Czer I'm a poor person. The lambo is my cousin's.

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    right up until the god part, and why kabala lol

    Last edited: Dec 3, 2019
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    Quietly recruiting megadonors, Pompeo eyes a massive Senate campaign war chest
    DECEMBER 03, 2019

    Secretary of State Mike Pompeo has reached out to Sheldon Adelson, the Republican Party’s largest donor, in recent weeks to “gauge interest” in his potential run for an open Senate seat in Kansas next year, three sources familiar with the matter told McClatchy.

    It is the latest evidence of Pompeo’s outreach campaign to rally donor support around a potential Senate bid, following similar conversations with Charles Koch, a Kansas resident, as well as donors affiliated with the American Israel Public Affairs Committee.

    Pompeo has flirted with the race for months, and President Donald Trump said on Tuesday in London that he would encourage his secretary of state to leave office and run if he believed Republicans were at risk of losing the seat.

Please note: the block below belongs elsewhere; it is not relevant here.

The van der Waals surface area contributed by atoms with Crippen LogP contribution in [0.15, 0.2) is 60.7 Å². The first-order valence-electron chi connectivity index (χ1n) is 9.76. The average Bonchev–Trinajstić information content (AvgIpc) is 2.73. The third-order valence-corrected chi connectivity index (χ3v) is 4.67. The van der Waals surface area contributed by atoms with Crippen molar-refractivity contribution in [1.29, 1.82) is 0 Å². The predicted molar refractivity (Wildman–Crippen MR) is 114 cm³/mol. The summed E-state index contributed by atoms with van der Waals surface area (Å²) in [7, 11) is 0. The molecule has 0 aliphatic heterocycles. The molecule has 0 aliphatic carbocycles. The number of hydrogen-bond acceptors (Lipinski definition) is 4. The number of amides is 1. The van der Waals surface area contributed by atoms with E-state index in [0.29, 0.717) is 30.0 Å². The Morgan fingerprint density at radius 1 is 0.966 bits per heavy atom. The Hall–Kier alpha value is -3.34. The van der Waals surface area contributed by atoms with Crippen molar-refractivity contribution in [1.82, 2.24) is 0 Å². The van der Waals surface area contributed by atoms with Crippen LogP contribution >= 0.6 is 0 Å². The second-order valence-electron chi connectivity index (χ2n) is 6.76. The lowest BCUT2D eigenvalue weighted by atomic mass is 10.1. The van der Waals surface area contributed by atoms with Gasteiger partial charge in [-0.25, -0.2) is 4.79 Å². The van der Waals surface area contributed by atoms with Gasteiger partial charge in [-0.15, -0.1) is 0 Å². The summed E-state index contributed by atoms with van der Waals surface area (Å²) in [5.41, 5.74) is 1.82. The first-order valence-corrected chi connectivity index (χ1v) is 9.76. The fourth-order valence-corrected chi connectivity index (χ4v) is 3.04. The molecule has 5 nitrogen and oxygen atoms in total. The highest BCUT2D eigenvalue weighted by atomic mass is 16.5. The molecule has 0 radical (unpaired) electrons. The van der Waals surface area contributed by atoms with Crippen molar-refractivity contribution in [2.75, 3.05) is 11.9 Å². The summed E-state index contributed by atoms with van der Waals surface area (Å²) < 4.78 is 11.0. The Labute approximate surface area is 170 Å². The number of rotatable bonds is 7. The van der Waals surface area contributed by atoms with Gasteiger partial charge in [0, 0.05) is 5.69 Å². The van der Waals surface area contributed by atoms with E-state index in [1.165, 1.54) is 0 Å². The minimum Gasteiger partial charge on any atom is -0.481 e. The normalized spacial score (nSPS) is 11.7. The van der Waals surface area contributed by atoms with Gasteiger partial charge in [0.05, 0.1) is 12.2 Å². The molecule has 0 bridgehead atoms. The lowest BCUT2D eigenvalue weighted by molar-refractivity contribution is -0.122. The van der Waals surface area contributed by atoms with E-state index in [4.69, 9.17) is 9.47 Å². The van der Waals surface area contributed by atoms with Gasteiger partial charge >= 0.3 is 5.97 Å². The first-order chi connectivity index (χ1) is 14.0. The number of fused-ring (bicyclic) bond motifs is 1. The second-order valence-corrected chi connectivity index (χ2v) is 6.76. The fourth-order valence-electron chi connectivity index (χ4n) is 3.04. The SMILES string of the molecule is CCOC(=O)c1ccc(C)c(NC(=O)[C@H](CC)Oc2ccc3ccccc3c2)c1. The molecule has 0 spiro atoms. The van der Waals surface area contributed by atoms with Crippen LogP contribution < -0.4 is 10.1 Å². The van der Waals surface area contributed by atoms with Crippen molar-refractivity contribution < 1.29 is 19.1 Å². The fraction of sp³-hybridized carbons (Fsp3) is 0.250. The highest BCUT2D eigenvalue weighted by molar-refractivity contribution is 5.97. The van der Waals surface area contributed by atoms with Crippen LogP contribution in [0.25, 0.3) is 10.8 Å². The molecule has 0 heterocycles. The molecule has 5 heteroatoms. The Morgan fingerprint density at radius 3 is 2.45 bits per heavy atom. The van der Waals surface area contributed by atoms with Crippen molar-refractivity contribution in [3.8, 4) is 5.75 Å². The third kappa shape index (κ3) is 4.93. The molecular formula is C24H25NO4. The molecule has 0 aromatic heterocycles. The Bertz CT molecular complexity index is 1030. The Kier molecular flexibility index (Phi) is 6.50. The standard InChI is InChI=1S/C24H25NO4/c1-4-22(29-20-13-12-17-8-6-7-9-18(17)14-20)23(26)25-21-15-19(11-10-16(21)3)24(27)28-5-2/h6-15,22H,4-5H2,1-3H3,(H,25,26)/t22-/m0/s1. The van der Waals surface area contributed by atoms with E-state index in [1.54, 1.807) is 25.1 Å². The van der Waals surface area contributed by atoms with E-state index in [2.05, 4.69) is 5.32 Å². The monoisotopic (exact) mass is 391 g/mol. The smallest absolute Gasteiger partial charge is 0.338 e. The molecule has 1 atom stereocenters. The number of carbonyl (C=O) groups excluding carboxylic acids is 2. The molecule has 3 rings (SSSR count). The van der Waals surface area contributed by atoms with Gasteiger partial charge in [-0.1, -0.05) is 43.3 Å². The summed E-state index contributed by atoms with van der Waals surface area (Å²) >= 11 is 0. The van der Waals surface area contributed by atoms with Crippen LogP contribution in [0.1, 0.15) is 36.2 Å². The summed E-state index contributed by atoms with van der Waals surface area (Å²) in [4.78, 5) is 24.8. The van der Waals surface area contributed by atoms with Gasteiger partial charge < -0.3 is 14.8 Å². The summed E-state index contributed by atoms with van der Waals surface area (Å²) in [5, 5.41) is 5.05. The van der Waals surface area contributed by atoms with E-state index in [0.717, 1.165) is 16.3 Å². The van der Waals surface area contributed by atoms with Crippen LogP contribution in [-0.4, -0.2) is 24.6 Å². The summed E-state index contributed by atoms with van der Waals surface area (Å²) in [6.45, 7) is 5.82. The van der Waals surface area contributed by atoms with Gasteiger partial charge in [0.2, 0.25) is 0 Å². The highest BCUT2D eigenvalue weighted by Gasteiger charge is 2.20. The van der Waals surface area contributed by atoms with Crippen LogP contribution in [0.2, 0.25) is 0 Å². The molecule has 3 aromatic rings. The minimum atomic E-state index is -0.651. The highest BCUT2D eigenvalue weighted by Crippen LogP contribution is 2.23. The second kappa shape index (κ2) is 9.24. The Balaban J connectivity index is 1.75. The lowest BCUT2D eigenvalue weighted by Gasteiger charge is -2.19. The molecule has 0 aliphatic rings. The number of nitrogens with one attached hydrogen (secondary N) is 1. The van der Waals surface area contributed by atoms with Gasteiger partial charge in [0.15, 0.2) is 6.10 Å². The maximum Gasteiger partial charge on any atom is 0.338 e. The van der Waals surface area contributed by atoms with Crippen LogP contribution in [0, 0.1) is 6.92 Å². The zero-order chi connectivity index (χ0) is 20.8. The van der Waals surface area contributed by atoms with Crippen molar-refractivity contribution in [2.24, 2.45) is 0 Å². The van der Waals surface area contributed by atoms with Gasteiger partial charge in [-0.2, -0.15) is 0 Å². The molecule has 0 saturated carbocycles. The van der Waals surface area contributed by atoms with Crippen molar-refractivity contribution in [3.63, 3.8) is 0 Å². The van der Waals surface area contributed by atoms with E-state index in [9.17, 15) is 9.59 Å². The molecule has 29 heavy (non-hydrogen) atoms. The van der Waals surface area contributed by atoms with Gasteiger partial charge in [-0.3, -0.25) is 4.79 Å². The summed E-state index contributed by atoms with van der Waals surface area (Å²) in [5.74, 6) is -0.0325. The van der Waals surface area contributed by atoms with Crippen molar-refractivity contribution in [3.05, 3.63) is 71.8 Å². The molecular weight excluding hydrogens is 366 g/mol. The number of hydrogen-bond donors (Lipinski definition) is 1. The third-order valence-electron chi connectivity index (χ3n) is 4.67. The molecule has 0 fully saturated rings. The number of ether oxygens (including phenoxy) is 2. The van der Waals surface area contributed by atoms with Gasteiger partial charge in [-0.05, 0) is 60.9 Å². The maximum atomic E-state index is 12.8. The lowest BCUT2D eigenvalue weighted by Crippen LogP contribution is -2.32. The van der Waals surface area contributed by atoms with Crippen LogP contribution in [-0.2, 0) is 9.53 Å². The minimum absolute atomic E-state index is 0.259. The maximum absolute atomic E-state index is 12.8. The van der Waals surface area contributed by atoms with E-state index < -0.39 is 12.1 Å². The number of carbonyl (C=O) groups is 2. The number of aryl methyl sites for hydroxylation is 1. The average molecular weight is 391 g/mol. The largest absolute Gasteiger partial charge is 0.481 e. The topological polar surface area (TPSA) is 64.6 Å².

Sources close to Adelson and Koch told McClatchy that both megadonors were receptive to Pompeo’s overtures, but that no concrete commitments have been made.

    The level of donor support sought by Pompeo far exceeds what would be necessary to secure a Senate seat in deep red Kansas, where he is expected to cruise to victory should he enter the race.

    Pompeo’s relationship with Koch, a Wichita billionaire, extends back to his days in the House of Representatives, where he represented the city and surrounding region. But his outreach to staunch Israel advocates expands his existing donor pool and offers him the opportunity to bank major funds not only for a Senate run, but also for a potential presidential campaign in 2024.

    “Successful politicians are always running scared – they’re always making sure they’d be well-funded before making such a leap,” said one source who was briefed on the communications with Adelson.

    The timing of Pompeo’s exchange with Adelson coincided with the secretary’s on-camera announcement on November 18 that the Trump administration would revoke its longstanding legal determination on the legitimacy of Israeli settlements in the West Bank. Adelson supports the settler enterprise.

    The billionaire casino magnate was the largest donor to Republican causes in the 2016 election cycle, and is expected to donate considerably to Trump’s reelection bid in late 2020.

    Pompeo’s quiet outreach effort has been facilitated by a tight inner circle around the secretary, two sources said.

    “I know that that’s true,” a second source familiar with the Adelson discussion said. “I know that he has spoken with substantial people with the means to help him in the last few months. He’s been openly considering it.”